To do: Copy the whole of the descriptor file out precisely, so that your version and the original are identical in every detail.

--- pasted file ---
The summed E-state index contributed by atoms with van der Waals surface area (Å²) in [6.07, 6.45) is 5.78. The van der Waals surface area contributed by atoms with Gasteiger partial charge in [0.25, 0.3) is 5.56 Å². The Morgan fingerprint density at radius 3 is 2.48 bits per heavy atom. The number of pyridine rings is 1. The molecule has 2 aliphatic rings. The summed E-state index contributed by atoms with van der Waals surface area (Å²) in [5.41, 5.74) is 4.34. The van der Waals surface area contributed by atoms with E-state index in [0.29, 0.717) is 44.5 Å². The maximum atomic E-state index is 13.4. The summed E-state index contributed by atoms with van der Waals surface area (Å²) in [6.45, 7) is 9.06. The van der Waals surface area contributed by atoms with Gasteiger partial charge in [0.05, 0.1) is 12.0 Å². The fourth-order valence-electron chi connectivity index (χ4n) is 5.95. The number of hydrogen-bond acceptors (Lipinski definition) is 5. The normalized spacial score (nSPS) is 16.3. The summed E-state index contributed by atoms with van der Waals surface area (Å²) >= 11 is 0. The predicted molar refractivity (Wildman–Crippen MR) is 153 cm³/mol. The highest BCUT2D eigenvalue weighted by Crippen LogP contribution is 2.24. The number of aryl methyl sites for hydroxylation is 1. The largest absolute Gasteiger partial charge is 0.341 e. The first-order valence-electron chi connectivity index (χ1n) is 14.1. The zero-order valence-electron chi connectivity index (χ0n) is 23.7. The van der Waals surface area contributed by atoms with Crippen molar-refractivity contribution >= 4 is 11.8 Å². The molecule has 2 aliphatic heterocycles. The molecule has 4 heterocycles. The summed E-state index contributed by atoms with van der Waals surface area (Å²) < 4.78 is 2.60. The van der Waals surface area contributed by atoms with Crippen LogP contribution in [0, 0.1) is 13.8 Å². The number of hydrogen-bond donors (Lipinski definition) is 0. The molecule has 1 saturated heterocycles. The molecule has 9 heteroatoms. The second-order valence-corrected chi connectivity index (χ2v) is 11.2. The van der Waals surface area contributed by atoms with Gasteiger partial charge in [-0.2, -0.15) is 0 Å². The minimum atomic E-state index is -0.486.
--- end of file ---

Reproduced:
The summed E-state index contributed by atoms with van der Waals surface area (Å²) in [6.07, 6.45) is 5.78. The van der Waals surface area contributed by atoms with Gasteiger partial charge in [0.25, 0.3) is 5.56 Å². The Morgan fingerprint density at radius 3 is 2.48 bits per heavy atom. The number of pyridine rings is 1. The molecule has 2 aliphatic rings. The summed E-state index contributed by atoms with van der Waals surface area (Å²) in [5.41, 5.74) is 4.34. The van der Waals surface area contributed by atoms with E-state index in [0.29, 0.717) is 44.5 Å². The maximum atomic E-state index is 13.4. The summed E-state index contributed by atoms with van der Waals surface area (Å²) in [6.45, 7) is 9.06. The van der Waals surface area contributed by atoms with Gasteiger partial charge in [0.05, 0.1) is 12.0 Å². The fourth-order valence-electron chi connectivity index (χ4n) is 5.95. The number of hydrogen-bond acceptors (Lipinski definition) is 5. The normalized spacial score (nSPS) is 16.3. The summed E-state index contributed by atoms with van der Waals surface area (Å²) >= 11 is 0. The predicted molar refractivity (Wildman–Crippen MR) is 153 cm³/mol. The highest BCUT2D eigenvalue weighted by Crippen LogP contribution is 2.24. The number of aryl methyl sites for hydroxylation is 1. The largest absolute Gasteiger partial charge is 0.341 e. The first-order valence-electron chi connectivity index (χ1n) is 14.1. The zero-order valence-electron chi connectivity index (χ0n) is 23.7. The van der Waals surface area contributed by atoms with Crippen molar-refractivity contribution >= 4 is 11.8 Å². The molecule has 2 aliphatic heterocycles. The molecule has 4 heterocycles. The summed E-state index contributed by atoms with van der Waals surface area (Å²) < 4.78 is 2.60. The van der Waals surface area contributed by atoms with Crippen LogP contribution in [0, 0.1) is 13.8 Å². The number of hydrogen-bond donors (Lipinski definition) is 0. The molecule has 1 saturated heterocycles. The molecule has 9 heteroatoms. The second-order valence-corrected chi connectivity index (χ2v) is 11.2. The van der Waals surface area contributed by atoms with Gasteiger partial charge in [-0.2, -0.15) is 0 Å². The minimum atomic E-state index is -0.486.